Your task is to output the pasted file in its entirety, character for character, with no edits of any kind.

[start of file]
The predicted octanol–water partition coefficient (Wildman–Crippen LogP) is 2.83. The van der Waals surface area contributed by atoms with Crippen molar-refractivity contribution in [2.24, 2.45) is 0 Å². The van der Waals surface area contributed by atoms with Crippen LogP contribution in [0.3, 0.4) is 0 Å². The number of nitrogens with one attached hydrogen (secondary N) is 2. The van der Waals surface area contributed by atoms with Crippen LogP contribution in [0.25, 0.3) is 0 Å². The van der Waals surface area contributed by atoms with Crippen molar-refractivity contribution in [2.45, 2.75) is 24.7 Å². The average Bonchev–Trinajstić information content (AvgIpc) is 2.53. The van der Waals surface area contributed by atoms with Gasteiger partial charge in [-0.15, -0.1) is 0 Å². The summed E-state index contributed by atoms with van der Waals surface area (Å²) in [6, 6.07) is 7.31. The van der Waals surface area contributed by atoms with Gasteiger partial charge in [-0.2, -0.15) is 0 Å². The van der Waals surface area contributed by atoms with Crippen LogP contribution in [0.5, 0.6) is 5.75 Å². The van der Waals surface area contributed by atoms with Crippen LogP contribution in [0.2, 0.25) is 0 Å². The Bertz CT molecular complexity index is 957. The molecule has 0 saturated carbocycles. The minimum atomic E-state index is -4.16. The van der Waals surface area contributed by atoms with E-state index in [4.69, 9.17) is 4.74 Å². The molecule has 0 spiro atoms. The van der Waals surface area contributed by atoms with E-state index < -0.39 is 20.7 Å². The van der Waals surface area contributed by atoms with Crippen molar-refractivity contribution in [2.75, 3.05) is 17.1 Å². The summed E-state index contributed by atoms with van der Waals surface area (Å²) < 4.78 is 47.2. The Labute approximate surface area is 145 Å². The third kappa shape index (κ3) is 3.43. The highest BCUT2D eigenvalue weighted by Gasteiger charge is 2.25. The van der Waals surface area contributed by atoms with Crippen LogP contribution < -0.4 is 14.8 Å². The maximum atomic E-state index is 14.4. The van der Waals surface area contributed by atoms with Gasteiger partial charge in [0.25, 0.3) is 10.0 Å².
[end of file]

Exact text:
The predicted octanol–water partition coefficient (Wildman–Crippen LogP) is 2.83. The van der Waals surface area contributed by atoms with Crippen molar-refractivity contribution in [2.24, 2.45) is 0 Å². The van der Waals surface area contributed by atoms with Crippen LogP contribution in [0.3, 0.4) is 0 Å². The number of nitrogens with one attached hydrogen (secondary N) is 2. The van der Waals surface area contributed by atoms with Crippen LogP contribution in [0.25, 0.3) is 0 Å². The van der Waals surface area contributed by atoms with Crippen molar-refractivity contribution in [2.45, 2.75) is 24.7 Å². The average Bonchev–Trinajstić information content (AvgIpc) is 2.53. The van der Waals surface area contributed by atoms with Gasteiger partial charge in [-0.15, -0.1) is 0 Å². The summed E-state index contributed by atoms with van der Waals surface area (Å²) in [6, 6.07) is 7.31. The van der Waals surface area contributed by atoms with Gasteiger partial charge in [-0.2, -0.15) is 0 Å². The van der Waals surface area contributed by atoms with Crippen LogP contribution in [0.5, 0.6) is 5.75 Å². The van der Waals surface area contributed by atoms with Crippen LogP contribution in [0.2, 0.25) is 0 Å². The Bertz CT molecular complexity index is 957. The molecule has 0 saturated carbocycles. The minimum atomic E-state index is -4.16. The van der Waals surface area contributed by atoms with E-state index in [4.69, 9.17) is 4.74 Å². The molecule has 0 spiro atoms. The van der Waals surface area contributed by atoms with E-state index < -0.39 is 20.7 Å². The van der Waals surface area contributed by atoms with Crippen molar-refractivity contribution in [2.75, 3.05) is 17.1 Å². The summed E-state index contributed by atoms with van der Waals surface area (Å²) < 4.78 is 47.2. The Labute approximate surface area is 145 Å². The third kappa shape index (κ3) is 3.43. The highest BCUT2D eigenvalue weighted by Gasteiger charge is 2.25. The van der Waals surface area contributed by atoms with Crippen LogP contribution < -0.4 is 14.8 Å². The maximum atomic E-state index is 14.4. The van der Waals surface area contributed by atoms with Gasteiger partial charge in [0.25, 0.3) is 10.0 Å².